From No Subject - Encyclopedia of Lacanian Psychoanalysis
forclusion (a term in use in the French legal system; in English, 'foreclosure )
as the best way of translating Verwerfung into French (S3, 321). It is this term
that Lacan continues to use for the rest of his work.
In 1954, when Lacan first turns to the Freudian concept of Verwerfung in his
search for a specific mechanism for psychosis, it is not clear exactly what is
repudiated; it can be castration that is repudiated, or speech itself (Sl, 53), or
'the genital plane' (Sl, 58). Lacan finds a solution to the problem at the end of
1957, when he proposes the idea that it is the NAME-OF-THE-FATHER (a funda-
mental signifier) that is the object of foreclosure (E, 217). In this way Lacan is
able to combine in one formula both of the themes that had previously
dominated his thinking on the causality of psychosis (the absence of the father
and the concept of Verwerfung). This formula remains at the heart of Lacan's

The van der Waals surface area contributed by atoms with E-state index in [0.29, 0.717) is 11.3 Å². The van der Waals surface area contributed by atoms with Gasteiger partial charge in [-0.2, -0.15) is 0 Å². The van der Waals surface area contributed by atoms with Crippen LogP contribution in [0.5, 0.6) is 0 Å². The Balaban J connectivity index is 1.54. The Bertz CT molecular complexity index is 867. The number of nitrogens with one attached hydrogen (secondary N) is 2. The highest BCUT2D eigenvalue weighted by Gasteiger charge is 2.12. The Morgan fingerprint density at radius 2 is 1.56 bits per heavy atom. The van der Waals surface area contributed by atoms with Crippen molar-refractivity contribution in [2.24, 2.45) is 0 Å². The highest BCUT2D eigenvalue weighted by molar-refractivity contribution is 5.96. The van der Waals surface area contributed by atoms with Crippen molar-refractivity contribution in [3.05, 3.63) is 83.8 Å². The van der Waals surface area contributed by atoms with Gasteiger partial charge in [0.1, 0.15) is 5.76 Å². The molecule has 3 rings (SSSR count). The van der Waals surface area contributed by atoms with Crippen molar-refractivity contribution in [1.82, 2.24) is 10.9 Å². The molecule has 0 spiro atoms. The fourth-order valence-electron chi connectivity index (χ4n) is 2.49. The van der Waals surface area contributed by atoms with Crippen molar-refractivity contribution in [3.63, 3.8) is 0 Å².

thinking on psychosis throughout the rest of his work.
When the Name-of-the-Father is foreclosed for a particular subject, it leaves
a hole in the symbolic order which can never be filled; the subject can then be
said to have a psychotic structure, even if he shows none of the classical signs
of psychosis. Sooner or later, when the foreclosed Name-of-the-Father re-
appears in the real, the subject is unable to assimilate it, and the result of
this 'collision with the inassimilable signifier' (S3, 321) is the 'entry into
psychosis' proper, characterised typically by the onset of HALLUCINATIONS
Foreclosure is to be distinguished from other operations such aS REPRESSION,
NEGATION, and PROJECTION.
e Repression Foreclosure differs from repression in that the foreclosed
element is not buried in the unconscious but expelled from the unconscious.
Repression is the operation which constitutes neurosis, whereas foreclosure is
the operation which constitutes psychosis.